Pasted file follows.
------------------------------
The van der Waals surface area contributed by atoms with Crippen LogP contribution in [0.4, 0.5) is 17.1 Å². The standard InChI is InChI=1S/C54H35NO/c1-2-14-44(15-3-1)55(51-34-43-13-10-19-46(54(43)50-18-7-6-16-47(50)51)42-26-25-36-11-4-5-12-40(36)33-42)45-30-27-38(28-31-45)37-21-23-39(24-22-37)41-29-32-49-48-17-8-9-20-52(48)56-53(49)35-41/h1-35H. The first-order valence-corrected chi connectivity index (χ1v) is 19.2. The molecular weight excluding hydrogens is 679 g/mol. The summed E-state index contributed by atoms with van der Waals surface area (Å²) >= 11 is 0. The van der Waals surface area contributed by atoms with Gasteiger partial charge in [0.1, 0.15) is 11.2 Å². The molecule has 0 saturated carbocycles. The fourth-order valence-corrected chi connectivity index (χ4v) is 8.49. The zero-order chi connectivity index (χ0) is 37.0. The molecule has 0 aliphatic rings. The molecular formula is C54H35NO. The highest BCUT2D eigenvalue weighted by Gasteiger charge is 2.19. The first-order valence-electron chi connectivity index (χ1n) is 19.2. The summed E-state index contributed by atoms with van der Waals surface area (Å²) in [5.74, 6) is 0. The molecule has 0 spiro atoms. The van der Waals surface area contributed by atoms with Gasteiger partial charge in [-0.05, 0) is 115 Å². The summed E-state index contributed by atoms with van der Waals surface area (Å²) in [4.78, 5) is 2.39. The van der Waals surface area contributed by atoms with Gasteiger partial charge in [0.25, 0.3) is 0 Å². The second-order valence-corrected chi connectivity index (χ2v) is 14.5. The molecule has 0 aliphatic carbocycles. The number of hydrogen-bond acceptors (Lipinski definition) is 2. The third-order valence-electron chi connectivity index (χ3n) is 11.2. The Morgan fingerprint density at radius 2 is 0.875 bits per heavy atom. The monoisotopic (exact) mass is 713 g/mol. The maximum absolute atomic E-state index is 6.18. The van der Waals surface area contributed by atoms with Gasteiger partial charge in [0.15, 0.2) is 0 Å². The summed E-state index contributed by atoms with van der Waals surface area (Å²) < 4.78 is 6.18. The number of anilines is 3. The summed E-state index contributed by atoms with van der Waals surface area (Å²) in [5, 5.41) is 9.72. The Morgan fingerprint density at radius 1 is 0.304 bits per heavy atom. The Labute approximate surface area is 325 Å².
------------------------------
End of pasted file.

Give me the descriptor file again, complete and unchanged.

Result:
The van der Waals surface area contributed by atoms with Crippen LogP contribution in [0.4, 0.5) is 17.1 Å². The standard InChI is InChI=1S/C54H35NO/c1-2-14-44(15-3-1)55(51-34-43-13-10-19-46(54(43)50-18-7-6-16-47(50)51)42-26-25-36-11-4-5-12-40(36)33-42)45-30-27-38(28-31-45)37-21-23-39(24-22-37)41-29-32-49-48-17-8-9-20-52(48)56-53(49)35-41/h1-35H. The first-order valence-corrected chi connectivity index (χ1v) is 19.2. The molecular weight excluding hydrogens is 679 g/mol. The summed E-state index contributed by atoms with van der Waals surface area (Å²) >= 11 is 0. The van der Waals surface area contributed by atoms with Gasteiger partial charge in [0.1, 0.15) is 11.2 Å². The molecule has 0 saturated carbocycles. The fourth-order valence-corrected chi connectivity index (χ4v) is 8.49. The zero-order chi connectivity index (χ0) is 37.0. The molecule has 0 aliphatic rings. The molecular formula is C54H35NO. The highest BCUT2D eigenvalue weighted by Gasteiger charge is 2.19. The first-order valence-electron chi connectivity index (χ1n) is 19.2. The summed E-state index contributed by atoms with van der Waals surface area (Å²) in [5.74, 6) is 0. The molecule has 0 spiro atoms. The van der Waals surface area contributed by atoms with Gasteiger partial charge in [-0.05, 0) is 115 Å². The summed E-state index contributed by atoms with van der Waals surface area (Å²) in [4.78, 5) is 2.39. The van der Waals surface area contributed by atoms with Gasteiger partial charge in [0.25, 0.3) is 0 Å². The second-order valence-corrected chi connectivity index (χ2v) is 14.5. The molecule has 0 aliphatic carbocycles. The number of hydrogen-bond acceptors (Lipinski definition) is 2. The third-order valence-electron chi connectivity index (χ3n) is 11.2. The Morgan fingerprint density at radius 2 is 0.875 bits per heavy atom. The monoisotopic (exact) mass is 713 g/mol. The maximum absolute atomic E-state index is 6.18. The van der Waals surface area contributed by atoms with Gasteiger partial charge in [0.15, 0.2) is 0 Å². The summed E-state index contributed by atoms with van der Waals surface area (Å²) < 4.78 is 6.18. The number of anilines is 3. The summed E-state index contributed by atoms with van der Waals surface area (Å²) in [5, 5.41) is 9.72. The Morgan fingerprint density at radius 1 is 0.304 bits per heavy atom. The Labute approximate surface area is 325 Å².